Legal fight ongoing

Maverick Gaming appeals dismissal in legal battle against Washington tribal sports betting

Reading time 1:45 min

Cardroom operator Maverick Gaming has filed an opening brief in the United States Court of Appeals, continuing its legal challenge against what it views as a tribal sports betting monopoly in the state of Washington. The appeal comes after Maverick Gaming's case was dismissed by a federal judge in February 2023. 

"We respectfully disagree with the district court's decision to dismiss the case. We have appealed this ruling to the Ninth Circuit and intend to vigorously litigate the case," stated Theodore B. Olsen, lead attorney for Maverick Gaming.

Maverick Gaming argues that the Indian Gaming Regulatory Act (IGRA) is being applied "inappropriately" in Washington, granting tribes exclusive rights to offer sports betting on their properties. The operator also challenges the tribal sports betting compacts in the state.

Rebecca George

Rebecca George, Executive Director of the Washington Indian Gaming Association, views Maverick Gaming's legal challenge as "a direct attack" on the tribal compacts in Washington. She also emphasized the importance of these compacts in generating revenue to support tribal communities.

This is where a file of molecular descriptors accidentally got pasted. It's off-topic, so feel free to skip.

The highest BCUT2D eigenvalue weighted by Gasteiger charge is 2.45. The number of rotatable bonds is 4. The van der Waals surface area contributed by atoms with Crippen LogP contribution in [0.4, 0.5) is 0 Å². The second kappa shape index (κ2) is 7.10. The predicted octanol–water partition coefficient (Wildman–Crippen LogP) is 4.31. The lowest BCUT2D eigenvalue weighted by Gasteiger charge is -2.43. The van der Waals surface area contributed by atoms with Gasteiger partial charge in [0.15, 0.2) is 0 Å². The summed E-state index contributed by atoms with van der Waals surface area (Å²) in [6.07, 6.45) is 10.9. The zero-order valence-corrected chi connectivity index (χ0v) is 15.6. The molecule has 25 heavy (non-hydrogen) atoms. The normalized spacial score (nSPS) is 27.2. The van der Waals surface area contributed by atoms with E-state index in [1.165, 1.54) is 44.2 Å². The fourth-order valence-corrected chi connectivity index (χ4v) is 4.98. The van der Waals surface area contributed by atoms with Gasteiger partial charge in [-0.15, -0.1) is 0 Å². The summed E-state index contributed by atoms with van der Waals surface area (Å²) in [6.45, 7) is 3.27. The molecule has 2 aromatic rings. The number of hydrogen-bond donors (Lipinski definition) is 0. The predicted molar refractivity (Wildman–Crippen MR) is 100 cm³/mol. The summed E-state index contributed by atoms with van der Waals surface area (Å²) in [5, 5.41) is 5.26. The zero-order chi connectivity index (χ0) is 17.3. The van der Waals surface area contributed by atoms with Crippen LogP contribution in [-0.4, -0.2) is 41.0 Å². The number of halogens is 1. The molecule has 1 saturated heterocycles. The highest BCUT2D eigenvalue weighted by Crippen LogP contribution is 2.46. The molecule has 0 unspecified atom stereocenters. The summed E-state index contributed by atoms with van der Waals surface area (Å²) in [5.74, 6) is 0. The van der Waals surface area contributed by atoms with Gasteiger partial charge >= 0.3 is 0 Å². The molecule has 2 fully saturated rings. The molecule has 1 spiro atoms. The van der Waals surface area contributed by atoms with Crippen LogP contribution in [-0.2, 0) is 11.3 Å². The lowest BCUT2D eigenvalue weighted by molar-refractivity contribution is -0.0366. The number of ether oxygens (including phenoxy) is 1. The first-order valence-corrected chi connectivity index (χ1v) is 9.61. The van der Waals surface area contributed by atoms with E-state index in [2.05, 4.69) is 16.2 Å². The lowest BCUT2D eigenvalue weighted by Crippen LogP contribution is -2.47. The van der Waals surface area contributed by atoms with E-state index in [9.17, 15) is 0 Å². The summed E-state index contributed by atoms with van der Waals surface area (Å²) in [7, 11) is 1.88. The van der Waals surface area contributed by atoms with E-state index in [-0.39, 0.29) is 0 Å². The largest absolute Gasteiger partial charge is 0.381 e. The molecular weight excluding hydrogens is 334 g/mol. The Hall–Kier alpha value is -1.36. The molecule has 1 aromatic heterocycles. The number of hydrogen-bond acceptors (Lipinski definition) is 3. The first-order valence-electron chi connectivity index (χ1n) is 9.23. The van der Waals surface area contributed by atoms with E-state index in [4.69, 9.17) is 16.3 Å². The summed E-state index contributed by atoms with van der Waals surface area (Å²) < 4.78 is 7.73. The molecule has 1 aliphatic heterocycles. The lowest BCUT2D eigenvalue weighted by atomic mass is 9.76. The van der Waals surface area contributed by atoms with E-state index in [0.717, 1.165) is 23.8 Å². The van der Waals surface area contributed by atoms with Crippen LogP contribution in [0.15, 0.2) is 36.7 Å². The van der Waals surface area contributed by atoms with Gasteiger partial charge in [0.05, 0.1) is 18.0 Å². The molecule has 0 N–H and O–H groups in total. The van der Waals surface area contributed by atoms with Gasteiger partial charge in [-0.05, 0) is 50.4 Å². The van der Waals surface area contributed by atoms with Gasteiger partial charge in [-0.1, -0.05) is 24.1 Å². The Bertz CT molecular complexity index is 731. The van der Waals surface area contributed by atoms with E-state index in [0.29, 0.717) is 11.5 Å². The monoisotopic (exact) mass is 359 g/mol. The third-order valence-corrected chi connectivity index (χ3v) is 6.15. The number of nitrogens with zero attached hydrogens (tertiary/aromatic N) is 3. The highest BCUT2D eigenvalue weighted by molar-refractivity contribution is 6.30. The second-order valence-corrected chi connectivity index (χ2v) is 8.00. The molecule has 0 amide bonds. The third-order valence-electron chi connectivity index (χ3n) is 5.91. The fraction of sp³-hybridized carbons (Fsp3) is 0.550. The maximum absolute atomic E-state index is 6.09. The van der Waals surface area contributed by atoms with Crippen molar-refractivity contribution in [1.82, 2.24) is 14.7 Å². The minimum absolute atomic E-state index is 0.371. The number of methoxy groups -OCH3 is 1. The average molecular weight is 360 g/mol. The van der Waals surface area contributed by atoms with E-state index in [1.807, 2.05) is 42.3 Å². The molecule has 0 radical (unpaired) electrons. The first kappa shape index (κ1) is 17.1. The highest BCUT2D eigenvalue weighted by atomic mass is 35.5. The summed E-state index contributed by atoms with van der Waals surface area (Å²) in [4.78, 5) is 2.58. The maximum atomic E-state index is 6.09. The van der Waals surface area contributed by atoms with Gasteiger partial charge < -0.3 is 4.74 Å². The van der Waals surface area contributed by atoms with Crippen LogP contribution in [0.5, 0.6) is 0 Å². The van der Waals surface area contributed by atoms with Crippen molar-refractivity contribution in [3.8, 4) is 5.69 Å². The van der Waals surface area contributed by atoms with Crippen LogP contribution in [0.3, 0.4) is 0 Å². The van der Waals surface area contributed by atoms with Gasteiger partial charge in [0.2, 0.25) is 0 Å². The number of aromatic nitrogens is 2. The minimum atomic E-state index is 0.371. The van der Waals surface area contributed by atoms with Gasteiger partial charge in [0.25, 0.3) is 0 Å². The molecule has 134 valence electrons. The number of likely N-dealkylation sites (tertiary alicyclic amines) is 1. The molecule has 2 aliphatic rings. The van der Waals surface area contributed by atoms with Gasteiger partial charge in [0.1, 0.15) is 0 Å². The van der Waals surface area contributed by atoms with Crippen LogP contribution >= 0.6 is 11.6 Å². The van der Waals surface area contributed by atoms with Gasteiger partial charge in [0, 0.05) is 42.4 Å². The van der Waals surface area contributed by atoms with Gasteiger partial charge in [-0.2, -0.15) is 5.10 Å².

"Maverick's lawsuit is a direct attack on the carefully negotiated Tribal-State Gaming Compacts authorized by the Indian Gaming Regulatory Act, which over the last three decades has been a pathway for tribes to regain their self-reliance," George stated.

Maverick Gaming's CEO, Eric Persson, remains determined to offer sports betting at the company's properties, whether through a Supreme Court ruling or legislative changes in the state: "I know that our perspective on sports betting is at odds with those who prefer a monopoly for Tribal casinos, but I respect their right to advocate for their members."

Eric Persson

"Maverick Gaming will one day offer sports betting at its properties in our state, either following a ruling by the Supreme Court of the United States or an inclusive policy discussion by the state legislature that is founded in facts," he added.

The legal battle between Maverick Gaming and Washington State's tribes continues, with the operator appealing the court's dismissal in hopes of challenging the tribal sports betting monopoly. Tribes were given the right to offer sports betting in Washington in March 2020, when Governor Jay Inslee signed House Bill 2638 into law.

Under state law, Class III facilities are allowed to offer in-person sports betting, but commercial cardrooms in the state do not receive the same privilege. Attempts to extend the market to commercial cardrooms have thus far fallen flat.

It is now up to the defendants, which include Inslee and Department of Interior Secretary Deb Haaland, to respond to Maverick Gaming's lawsuit. The group filed for an extension earlier this week. The response brief is due on Sept. 1.

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